A verdict is near for two Swedish journalists accused of terrorism in Ethiopia
They were embedded with a rebel group in eastern Ethiopia, press freedom groups say
The region they were in was declared off-limits by the government
Two Swedish journalists charged with terrorism in Ethiopia will hear their verdict Wednesday, according to the Committee to Protect Journalists. If they are found guilty they could face up to 15 years in prison.
Ethiopian troops captured Johan Persson and Martin Schibbye in July during an exchange of gunfire with a rebel group in the Ogaden, a prohibited region along the nation’s border with Somalia, according to state media.
Press freedom groups say the two were embedded with Ogaden National Liberation Front rebels while working on a story about the region.
Journalists and aid workers are prohibited from entering the Ogaden, which human rights organizations say is rampant with human rights abuses against ethnic Somalis by rebels and Ethiopian troops.
“We have documented violations of due process and the politicization of their trial,” the CPJ said, complaining that the government pronounced the two guilty even before the trial started.
Ethiopians officials have accused the journalists of being accomplices to terrorism after the government declared the Ogaden National Liberation Front a terrorist group in June.
Persson and Schibbye are both facing two counts: one for entering the country illegally and a second for providing assistance to a terrorist organization, according to the Committee to Protect Journalists.
Both journalists have pleaded guilty to entering the country illegally through Somalia without accreditation, according to the committee, which says Ethiopian officials deny media access without government minders.
Both Persson and Schibbye are contributors to the Sweden-based photojournalism agency Kontinent. In a statement issued in September, Kontinent said that its journalists do not take sides or participate in any conflict and report under international rights regarding freedom of the press, which it believes should be upheld by any government.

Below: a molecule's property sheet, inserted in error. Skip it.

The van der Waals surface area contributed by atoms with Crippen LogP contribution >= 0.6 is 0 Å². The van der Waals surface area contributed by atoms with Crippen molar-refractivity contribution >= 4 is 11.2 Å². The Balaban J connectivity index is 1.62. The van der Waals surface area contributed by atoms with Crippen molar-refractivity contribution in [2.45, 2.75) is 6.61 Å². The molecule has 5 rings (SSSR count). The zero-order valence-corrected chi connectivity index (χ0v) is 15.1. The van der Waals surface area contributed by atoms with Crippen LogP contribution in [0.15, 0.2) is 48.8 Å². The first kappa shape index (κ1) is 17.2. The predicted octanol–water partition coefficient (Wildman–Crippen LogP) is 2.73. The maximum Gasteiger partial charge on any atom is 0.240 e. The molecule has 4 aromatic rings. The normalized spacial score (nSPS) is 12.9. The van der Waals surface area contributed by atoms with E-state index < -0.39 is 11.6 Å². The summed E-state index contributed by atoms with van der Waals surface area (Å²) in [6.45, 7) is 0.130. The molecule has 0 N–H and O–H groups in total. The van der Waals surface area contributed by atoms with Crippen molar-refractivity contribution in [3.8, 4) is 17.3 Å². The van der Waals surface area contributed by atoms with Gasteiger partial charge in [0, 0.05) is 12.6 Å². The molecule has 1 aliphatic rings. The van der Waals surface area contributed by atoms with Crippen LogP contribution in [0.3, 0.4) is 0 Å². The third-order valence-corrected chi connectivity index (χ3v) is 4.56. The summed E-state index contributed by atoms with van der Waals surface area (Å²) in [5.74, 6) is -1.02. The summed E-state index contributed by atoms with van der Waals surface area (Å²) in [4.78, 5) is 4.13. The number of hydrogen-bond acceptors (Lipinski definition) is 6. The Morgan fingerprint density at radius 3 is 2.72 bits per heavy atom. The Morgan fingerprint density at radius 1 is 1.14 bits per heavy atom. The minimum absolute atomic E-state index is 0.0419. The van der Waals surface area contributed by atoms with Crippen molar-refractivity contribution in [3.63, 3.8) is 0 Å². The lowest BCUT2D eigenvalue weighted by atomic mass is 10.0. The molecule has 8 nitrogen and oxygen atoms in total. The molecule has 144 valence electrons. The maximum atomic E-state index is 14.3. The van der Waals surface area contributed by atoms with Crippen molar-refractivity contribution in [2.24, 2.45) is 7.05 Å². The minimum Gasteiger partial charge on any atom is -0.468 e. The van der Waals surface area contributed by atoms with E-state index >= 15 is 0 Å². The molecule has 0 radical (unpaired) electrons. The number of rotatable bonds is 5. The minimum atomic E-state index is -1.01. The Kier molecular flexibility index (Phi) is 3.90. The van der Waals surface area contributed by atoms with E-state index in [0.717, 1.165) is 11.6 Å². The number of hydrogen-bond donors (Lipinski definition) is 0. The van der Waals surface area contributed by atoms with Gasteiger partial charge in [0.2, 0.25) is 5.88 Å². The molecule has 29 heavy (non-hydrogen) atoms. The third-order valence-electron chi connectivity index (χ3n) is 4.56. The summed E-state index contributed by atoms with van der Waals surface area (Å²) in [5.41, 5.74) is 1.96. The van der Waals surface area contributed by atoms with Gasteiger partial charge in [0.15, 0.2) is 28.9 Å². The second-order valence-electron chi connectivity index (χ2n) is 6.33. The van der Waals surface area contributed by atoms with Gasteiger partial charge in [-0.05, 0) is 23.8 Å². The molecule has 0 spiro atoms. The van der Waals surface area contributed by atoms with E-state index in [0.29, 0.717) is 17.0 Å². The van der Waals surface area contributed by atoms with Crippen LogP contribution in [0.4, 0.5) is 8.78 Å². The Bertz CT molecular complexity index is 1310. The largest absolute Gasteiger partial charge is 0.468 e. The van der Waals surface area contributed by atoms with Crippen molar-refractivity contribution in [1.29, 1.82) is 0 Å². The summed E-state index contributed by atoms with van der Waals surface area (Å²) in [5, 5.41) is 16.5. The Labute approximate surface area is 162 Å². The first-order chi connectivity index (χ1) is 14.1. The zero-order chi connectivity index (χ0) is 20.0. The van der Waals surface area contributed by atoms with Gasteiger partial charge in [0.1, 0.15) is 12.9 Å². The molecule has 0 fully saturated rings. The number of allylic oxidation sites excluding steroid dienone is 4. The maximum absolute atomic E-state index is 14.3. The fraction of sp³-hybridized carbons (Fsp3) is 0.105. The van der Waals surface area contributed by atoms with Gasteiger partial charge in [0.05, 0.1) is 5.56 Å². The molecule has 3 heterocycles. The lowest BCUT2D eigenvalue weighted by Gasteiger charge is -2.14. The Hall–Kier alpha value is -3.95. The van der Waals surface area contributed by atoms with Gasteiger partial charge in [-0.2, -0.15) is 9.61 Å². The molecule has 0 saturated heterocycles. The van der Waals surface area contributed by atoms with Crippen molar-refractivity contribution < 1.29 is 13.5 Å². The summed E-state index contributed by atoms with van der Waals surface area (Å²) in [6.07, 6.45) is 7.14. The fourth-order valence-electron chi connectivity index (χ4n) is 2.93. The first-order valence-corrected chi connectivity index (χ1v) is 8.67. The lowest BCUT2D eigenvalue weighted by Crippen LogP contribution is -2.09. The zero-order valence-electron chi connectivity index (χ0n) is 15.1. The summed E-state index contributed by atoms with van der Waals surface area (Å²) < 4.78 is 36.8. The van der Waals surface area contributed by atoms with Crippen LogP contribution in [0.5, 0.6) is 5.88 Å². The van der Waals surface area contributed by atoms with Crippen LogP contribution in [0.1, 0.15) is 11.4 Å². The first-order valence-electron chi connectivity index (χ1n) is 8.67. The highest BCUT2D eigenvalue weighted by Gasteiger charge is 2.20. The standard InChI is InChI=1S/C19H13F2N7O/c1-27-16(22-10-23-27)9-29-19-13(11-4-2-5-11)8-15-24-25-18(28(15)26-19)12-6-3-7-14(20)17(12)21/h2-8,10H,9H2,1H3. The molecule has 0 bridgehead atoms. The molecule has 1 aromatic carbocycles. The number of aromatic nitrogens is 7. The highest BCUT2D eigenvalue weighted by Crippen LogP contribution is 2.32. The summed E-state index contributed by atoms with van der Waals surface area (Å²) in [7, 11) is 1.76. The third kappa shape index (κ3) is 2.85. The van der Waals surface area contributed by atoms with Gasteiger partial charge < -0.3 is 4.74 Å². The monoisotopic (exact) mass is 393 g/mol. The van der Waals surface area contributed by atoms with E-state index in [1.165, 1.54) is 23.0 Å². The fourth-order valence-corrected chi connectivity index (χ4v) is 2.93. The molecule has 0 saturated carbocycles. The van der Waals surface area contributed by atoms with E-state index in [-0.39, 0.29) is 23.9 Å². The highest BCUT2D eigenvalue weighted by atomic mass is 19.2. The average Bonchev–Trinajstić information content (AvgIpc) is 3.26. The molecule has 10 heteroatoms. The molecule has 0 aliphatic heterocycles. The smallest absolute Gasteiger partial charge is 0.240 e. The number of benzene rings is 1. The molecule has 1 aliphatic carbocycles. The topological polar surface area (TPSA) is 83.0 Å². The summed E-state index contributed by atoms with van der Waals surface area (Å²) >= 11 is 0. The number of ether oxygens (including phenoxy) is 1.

“We at Kontinent think it is of most importance to report from closed regions where human rights violations are a being a reported problem,” it said. “These regions are often closed to journalists by regimes that commit these atrocities. The Ogaden region in Ethiopia seems to be one of those regions in the world because the government of Ethiopia repeatedly have arrested journalists trying to enter the region.”
The trial against the journalists turned into a fight for press freedom in Ethiopia, according to international journalists’ organizations. In a letter sent to the United Nations, Reporters without Borders accused Ethiopia of using its anti-terrorism law to lessen press freedom and penalize free speech.
“In the name of the fight against terrorism, the government muzzles dissident and critical voices, thus abusing human rights and fundamental freedoms,” wrote the secretary general of Reporters without Borders, Jean-Francois Julliard.
Tuesday the government freed three Ethiopian journalists who had been in custody for several days after criticizing the government, according to the Committee to Protect Journalists.
The number of journalists imprisoned worldwide has increased by more than 20 percent to its highest level since the mid 1990s according to an annual report by the organization.